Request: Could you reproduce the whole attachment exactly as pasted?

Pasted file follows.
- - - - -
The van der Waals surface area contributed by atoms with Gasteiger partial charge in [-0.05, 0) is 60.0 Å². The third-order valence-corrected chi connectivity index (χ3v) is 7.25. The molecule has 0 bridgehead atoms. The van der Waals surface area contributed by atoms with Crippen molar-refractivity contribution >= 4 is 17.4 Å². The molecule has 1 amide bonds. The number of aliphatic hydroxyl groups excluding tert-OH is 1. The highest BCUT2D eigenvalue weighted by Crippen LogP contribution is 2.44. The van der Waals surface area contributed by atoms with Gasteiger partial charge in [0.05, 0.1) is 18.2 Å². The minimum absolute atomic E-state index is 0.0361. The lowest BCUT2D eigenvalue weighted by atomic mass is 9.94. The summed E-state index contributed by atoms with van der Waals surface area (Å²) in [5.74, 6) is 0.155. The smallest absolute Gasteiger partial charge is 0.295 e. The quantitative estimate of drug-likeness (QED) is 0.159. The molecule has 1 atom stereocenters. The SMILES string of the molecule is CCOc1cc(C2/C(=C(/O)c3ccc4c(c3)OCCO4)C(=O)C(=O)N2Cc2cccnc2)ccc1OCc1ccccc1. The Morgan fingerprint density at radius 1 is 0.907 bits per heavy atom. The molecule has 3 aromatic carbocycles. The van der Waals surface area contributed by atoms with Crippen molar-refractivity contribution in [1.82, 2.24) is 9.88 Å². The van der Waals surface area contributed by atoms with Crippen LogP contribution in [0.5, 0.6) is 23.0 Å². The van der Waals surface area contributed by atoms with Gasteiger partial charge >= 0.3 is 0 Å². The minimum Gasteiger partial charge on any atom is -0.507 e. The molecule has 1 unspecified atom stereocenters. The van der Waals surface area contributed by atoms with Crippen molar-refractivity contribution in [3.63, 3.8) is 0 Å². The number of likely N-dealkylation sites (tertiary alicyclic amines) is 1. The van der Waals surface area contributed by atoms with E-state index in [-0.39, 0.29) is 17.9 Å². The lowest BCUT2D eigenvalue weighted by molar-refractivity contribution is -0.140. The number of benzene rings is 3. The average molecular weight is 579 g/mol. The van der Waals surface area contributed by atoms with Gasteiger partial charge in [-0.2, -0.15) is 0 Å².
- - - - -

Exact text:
The van der Waals surface area contributed by atoms with Gasteiger partial charge in [-0.05, 0) is 60.0 Å². The third-order valence-corrected chi connectivity index (χ3v) is 7.25. The molecule has 0 bridgehead atoms. The van der Waals surface area contributed by atoms with Crippen molar-refractivity contribution >= 4 is 17.4 Å². The molecule has 1 amide bonds. The number of aliphatic hydroxyl groups excluding tert-OH is 1. The highest BCUT2D eigenvalue weighted by Crippen LogP contribution is 2.44. The van der Waals surface area contributed by atoms with Gasteiger partial charge in [0.05, 0.1) is 18.2 Å². The minimum absolute atomic E-state index is 0.0361. The lowest BCUT2D eigenvalue weighted by atomic mass is 9.94. The summed E-state index contributed by atoms with van der Waals surface area (Å²) in [5.74, 6) is 0.155. The smallest absolute Gasteiger partial charge is 0.295 e. The quantitative estimate of drug-likeness (QED) is 0.159. The molecule has 1 atom stereocenters. The SMILES string of the molecule is CCOc1cc(C2/C(=C(/O)c3ccc4c(c3)OCCO4)C(=O)C(=O)N2Cc2cccnc2)ccc1OCc1ccccc1. The Morgan fingerprint density at radius 1 is 0.907 bits per heavy atom. The molecule has 3 aromatic carbocycles. The van der Waals surface area contributed by atoms with Crippen molar-refractivity contribution in [1.82, 2.24) is 9.88 Å². The van der Waals surface area contributed by atoms with Crippen LogP contribution in [0.5, 0.6) is 23.0 Å². The van der Waals surface area contributed by atoms with Gasteiger partial charge >= 0.3 is 0 Å². The minimum Gasteiger partial charge on any atom is -0.507 e. The molecule has 1 unspecified atom stereocenters. The van der Waals surface area contributed by atoms with Crippen molar-refractivity contribution in [3.63, 3.8) is 0 Å². The number of likely N-dealkylation sites (tertiary alicyclic amines) is 1. The van der Waals surface area contributed by atoms with E-state index in [-0.39, 0.29) is 17.9 Å². The lowest BCUT2D eigenvalue weighted by molar-refractivity contribution is -0.140. The number of benzene rings is 3. The average molecular weight is 579 g/mol. The van der Waals surface area contributed by atoms with Gasteiger partial charge in [-0.2, -0.15) is 0 Å².